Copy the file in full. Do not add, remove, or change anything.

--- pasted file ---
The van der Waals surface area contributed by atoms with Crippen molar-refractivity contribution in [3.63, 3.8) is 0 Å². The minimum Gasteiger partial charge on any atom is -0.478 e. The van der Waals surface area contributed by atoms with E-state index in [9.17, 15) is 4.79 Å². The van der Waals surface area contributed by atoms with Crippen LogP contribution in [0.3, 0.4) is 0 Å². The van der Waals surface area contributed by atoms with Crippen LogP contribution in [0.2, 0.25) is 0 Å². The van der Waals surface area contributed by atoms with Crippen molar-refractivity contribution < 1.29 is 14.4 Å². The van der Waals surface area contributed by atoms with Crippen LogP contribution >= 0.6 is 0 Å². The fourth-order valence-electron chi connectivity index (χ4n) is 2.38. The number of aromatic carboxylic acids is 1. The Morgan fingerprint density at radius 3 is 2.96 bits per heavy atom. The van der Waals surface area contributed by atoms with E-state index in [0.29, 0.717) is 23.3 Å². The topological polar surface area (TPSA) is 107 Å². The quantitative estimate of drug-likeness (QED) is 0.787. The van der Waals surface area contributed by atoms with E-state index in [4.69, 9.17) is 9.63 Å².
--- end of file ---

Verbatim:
The van der Waals surface area contributed by atoms with Crippen molar-refractivity contribution in [3.63, 3.8) is 0 Å². The minimum Gasteiger partial charge on any atom is -0.478 e. The van der Waals surface area contributed by atoms with E-state index in [9.17, 15) is 4.79 Å². The van der Waals surface area contributed by atoms with Crippen LogP contribution in [0.3, 0.4) is 0 Å². The van der Waals surface area contributed by atoms with Crippen LogP contribution in [0.2, 0.25) is 0 Å². The van der Waals surface area contributed by atoms with Crippen molar-refractivity contribution < 1.29 is 14.4 Å². The van der Waals surface area contributed by atoms with Crippen LogP contribution >= 0.6 is 0 Å². The fourth-order valence-electron chi connectivity index (χ4n) is 2.38. The number of aromatic carboxylic acids is 1. The Morgan fingerprint density at radius 3 is 2.96 bits per heavy atom. The van der Waals surface area contributed by atoms with E-state index in [0.29, 0.717) is 23.3 Å². The topological polar surface area (TPSA) is 107 Å². The quantitative estimate of drug-likeness (QED) is 0.787. The van der Waals surface area contributed by atoms with E-state index in [4.69, 9.17) is 9.63 Å².